Albanians among Human Trafficking Victims in Scotland
By Tom Gordon
Albanian Daily News
Published August 30, 2017
A new map has exposed the extent of human trafficking the length and breadth of Scotland, with potential victims reported from the Borders to the Orkney Islands.
Produced to raise public awareness of the crime, the map includes all of Scotland's cities.
But far from being a solely urban problem, trafficking victims were also found in villages and rural communities, including Annan in Dumfriesshire, Elgin in Moray, Appin in Argyll & Bute, and Alva in Clackmannanshire.
According to National Crime Agency statistics, the number of reported victims in Scotland was 150 in 2016, a third of them children, with the total up 52 per cent in just three years.
The most common forms of trafficking were slave labour and sexual exploitation, with most victims from Vietnam, China and Albania.
Scotland accounted for 3.9 per cent of the 3805 victims in the UK.
Last week, it emerged a specialist Home Office force based at Glasgow Airport team had intercepted almost 100 suspected trafficking victims among passengers in a year.
More were Romanian women who appeared destined to work in the sex trade.
The map, produced by Police Scotland, Migrant Help and the Trafficking Awareness Raising Alliance (TARA), shows victims in 27 of Scotland's 32 council areas since 2011.
The crime, which sees adults and children traded and exploited for another's benefit, leaves its victims with lasting physical and psychological damage.
As well as being forced into prostitution, victims in Scotland have been rescued while working in nail bars, car washes and building sites.
However a recent survey found 54 per cent of Scots thought it was not a problem in their local community.
Highlighting the widespread nature of the crime, Justice Secretary Michael Matheson said: "Human trafficking is an appalling abuse of human rights. This horrific crime affects the most vulnerable in society and has wide reaching consequences for its victims.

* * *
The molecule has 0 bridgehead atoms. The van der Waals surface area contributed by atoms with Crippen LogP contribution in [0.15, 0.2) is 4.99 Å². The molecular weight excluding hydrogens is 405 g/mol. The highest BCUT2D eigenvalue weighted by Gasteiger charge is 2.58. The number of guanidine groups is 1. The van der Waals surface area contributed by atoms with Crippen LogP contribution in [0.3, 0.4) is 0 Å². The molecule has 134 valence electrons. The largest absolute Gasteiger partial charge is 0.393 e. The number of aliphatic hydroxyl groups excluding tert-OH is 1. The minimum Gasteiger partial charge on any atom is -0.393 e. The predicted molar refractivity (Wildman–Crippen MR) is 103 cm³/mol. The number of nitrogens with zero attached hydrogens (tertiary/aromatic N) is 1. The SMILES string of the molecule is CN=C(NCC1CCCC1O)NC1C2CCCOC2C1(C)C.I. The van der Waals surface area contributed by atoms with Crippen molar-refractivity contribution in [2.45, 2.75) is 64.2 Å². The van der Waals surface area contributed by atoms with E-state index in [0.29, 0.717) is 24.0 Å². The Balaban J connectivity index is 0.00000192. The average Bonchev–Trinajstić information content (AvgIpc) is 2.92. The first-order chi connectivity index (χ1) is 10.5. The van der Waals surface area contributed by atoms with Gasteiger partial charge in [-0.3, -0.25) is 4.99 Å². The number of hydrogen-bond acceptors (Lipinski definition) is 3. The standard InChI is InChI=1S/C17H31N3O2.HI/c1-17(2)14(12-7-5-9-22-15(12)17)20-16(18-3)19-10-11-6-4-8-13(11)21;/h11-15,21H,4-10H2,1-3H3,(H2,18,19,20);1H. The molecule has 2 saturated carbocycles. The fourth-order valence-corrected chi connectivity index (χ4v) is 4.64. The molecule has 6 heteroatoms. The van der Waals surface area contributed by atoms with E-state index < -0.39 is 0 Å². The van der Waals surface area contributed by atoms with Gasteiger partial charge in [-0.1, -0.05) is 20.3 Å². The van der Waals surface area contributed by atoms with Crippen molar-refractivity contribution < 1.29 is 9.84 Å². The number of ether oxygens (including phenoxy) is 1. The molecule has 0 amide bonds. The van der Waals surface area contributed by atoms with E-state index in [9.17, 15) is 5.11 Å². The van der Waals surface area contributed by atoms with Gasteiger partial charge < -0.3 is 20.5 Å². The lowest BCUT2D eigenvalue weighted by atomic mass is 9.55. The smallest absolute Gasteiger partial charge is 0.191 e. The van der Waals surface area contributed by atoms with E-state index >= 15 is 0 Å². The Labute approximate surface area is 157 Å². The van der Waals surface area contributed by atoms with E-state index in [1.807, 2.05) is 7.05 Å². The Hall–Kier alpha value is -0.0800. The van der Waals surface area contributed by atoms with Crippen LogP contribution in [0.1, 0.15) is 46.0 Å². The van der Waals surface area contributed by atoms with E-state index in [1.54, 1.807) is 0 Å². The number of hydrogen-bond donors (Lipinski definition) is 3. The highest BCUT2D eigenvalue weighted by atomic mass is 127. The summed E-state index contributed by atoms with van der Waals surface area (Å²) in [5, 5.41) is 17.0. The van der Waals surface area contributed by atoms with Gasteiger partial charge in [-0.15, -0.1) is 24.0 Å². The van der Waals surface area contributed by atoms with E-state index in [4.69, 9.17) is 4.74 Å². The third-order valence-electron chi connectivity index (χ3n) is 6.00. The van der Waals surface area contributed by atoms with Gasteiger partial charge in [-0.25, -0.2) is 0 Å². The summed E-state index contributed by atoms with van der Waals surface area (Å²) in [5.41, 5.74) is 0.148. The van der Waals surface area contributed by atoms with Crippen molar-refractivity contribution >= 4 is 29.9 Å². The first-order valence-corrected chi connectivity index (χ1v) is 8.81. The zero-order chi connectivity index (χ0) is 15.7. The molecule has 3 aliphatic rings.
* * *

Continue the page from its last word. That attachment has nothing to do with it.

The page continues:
"Generating awareness that the exploitation of adults and children is happening in Scotland today is key to bringing it to an end.
"This important campaign is part of a series of measures being implemented to eliminate this terrible crime. No one should ever be bought or sold."
Detective Chief Superintendent Lesley Boal, head of Public Protection for Police Scotland said tackling human trafficking was a priority for the force.
She said: "It is exploitation and victimisation of vulnerable people, and while challenging and complex to investigate, we are determined to improve the intelligence picture in order to gain a better understanding of trafficking in Scotland and the organised crime groups involved.
"We will target those who control, abuse and exploit others by working collaboratively with partners to ensure that Scotland is a hostile environment to this sickening trade."
Bronagh Andrew, operations manager at TARA, said: "Since 2004, we have supported women who have been trafficked and sexually exploited within Scotland's sex industry. "Women have been recovered, not just from our cities, but from towns and villages across the length and breadth of Scotland.
"It is vital that we address the harm caused to vulnerable women, whilst also tackling the demand that is driving this abuse of human rights."
John Merralls, senior operations manager at Migrant Help UK, said: "We know first-hand the breadth and depth of this blight on society and how this is not isolated to any particular location in Scotland, but covers significant areas both urban and rural."